Don’t Get Taken by Fake Contractors
This is the time of year when homeowners repair winter damage, perform normal maintenance or undertake special projects on their homes. Many of them hire contractors to ensure that the job is done right. However, not all of these contractors are legit.
To make sure that you don’t get taken by fakes and crooks, the AARP Fraud Watch Network has put together some tips.
Here are the warning signs of potential scams:
- Door-to-door salespersons with no local connections offering to do home repair work for less money than is normal.
- Solicitations for repair work from a company that provides only a telephone number or post office box number to contact, especially if the company is out-of-state.
- Contractor who fails to provide customer references when requested.
- Persons offering to inspect your home for free—do not admit anyone into your home unless they can present authentic identification establishing their business status. If in doubt, don’t hesitate to call the worker’s employer to verify their identity.
- Contractors demanding cash payment for a job or ask for a check made payable to person other than the owner or company name.
- Offers to drive you to the bank to withdraw funds to pay for the work.
Even if you don’t see these warning signs, it’s a good idea to follow these guidelines when hiring a contractor:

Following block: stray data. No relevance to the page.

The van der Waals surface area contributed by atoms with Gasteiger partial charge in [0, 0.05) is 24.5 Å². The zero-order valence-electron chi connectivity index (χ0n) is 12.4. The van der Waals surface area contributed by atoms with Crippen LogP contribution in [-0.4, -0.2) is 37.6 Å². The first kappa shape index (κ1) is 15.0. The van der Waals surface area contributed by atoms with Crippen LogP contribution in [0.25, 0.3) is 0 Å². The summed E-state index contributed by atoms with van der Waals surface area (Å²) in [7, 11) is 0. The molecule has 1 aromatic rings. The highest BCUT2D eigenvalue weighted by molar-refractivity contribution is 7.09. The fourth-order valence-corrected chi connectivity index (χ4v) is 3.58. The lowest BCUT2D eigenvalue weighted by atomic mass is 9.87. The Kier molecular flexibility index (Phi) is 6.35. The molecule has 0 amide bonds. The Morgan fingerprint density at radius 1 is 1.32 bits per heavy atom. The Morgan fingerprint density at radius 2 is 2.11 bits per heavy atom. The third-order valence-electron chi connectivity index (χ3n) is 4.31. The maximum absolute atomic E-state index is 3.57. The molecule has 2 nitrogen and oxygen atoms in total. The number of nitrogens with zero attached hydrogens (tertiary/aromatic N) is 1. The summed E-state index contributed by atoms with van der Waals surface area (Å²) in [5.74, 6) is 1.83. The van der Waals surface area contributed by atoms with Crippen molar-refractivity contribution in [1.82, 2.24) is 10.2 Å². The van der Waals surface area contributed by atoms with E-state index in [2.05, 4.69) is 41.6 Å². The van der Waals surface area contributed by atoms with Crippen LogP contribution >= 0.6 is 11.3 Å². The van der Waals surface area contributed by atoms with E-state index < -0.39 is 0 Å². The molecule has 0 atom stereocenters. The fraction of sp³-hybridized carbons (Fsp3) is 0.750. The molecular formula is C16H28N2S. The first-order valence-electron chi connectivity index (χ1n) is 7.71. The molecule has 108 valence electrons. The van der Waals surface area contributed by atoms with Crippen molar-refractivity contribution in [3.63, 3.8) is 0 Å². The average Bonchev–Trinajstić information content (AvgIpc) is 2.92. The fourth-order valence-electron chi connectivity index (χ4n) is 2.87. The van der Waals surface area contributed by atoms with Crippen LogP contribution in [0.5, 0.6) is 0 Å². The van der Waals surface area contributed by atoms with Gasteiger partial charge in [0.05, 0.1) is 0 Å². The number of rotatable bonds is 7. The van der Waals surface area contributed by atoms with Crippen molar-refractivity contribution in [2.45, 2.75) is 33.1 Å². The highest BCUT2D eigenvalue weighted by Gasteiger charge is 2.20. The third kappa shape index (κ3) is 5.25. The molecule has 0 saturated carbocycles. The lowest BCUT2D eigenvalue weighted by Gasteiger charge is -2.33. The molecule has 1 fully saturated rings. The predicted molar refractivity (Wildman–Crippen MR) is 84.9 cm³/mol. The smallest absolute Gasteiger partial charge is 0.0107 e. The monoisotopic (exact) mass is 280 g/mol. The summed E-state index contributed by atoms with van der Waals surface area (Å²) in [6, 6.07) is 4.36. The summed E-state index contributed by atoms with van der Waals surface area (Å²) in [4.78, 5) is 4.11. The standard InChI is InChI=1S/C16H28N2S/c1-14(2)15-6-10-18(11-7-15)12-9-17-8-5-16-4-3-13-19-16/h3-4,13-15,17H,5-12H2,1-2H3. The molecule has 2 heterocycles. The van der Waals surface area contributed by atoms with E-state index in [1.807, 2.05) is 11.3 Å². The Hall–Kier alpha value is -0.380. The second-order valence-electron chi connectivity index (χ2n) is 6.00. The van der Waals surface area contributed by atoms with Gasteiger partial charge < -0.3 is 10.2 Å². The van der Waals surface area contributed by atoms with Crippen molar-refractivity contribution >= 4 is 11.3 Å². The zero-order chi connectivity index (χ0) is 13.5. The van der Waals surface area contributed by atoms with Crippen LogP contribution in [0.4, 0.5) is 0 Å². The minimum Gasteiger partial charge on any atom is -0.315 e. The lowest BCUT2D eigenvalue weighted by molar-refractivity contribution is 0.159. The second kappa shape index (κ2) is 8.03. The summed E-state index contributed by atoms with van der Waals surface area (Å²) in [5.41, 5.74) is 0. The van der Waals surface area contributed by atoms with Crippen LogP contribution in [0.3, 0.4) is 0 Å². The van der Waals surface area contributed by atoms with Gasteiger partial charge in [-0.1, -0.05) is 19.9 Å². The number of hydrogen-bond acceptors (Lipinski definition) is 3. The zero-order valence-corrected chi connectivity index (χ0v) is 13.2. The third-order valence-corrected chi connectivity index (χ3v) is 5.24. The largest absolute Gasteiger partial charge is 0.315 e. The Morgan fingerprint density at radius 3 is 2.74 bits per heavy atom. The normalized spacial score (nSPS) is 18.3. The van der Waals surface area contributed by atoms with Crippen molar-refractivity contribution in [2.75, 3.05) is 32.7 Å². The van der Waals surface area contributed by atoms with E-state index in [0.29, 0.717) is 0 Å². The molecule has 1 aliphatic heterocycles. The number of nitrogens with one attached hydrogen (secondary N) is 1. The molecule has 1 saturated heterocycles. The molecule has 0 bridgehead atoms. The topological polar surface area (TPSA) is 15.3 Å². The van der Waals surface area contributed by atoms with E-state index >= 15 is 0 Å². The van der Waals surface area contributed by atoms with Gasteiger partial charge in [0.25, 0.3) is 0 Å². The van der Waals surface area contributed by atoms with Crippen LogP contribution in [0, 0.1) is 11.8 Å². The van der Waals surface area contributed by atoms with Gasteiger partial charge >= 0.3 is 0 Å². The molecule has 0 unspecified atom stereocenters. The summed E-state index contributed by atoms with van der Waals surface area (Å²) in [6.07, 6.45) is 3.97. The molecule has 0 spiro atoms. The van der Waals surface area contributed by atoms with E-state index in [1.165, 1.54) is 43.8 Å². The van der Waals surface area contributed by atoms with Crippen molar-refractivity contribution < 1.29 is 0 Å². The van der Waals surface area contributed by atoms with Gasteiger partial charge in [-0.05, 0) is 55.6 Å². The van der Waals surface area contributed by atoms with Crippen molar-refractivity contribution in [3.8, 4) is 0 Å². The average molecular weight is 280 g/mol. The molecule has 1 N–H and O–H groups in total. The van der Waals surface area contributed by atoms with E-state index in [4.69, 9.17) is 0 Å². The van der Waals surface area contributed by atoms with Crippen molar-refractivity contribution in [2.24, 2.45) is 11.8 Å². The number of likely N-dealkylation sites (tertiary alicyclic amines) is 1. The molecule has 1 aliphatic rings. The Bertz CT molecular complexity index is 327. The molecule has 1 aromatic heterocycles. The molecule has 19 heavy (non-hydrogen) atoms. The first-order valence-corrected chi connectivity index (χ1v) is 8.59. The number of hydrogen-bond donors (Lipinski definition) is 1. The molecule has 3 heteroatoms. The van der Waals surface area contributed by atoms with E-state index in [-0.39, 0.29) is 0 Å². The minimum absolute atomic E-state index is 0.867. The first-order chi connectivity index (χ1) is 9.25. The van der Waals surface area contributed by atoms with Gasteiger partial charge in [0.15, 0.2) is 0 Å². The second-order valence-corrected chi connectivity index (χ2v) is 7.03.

- Get all estimates in writing.
- Don’t feel pressured into signing.
- Never sign if the contract has blank spaces or there are sections you don’t understand.
- If taking out a loan to finance the work, don’t sign the contract until your lender approves the loan.
- Remember that you have three business days to cancel your contract if the sale was made at your home.
- If the contractor does business under a name other than the contractor’s real name, the business must be incorporated or registered under the Assumed Business Name Act.
- Check with local and county units of government to determine if permits or inspections are required.
- Determine whether the contractor will guarantee his or her work and products.
- Find out whether the contractor has the proper insurance.
- Know who provides supplies and labor for any work performed on your home. Supplies and subcontractors have a right to file a lien against your property if the general contractor fails to pay them. Request lien waivers to protect yourself and your property.
- Don’t sign a certificate of completion or make final payments until the work is done to your satisfaction.
AARP adds that you should contact your local police and local attorney general office if you think you’ve been a victim of fraud. To help the authorities investigate you case, you should write down the individual’s driver’s license and car information — including car make, model, and color.
Most contractors are legit, but it never hurts to be safe.
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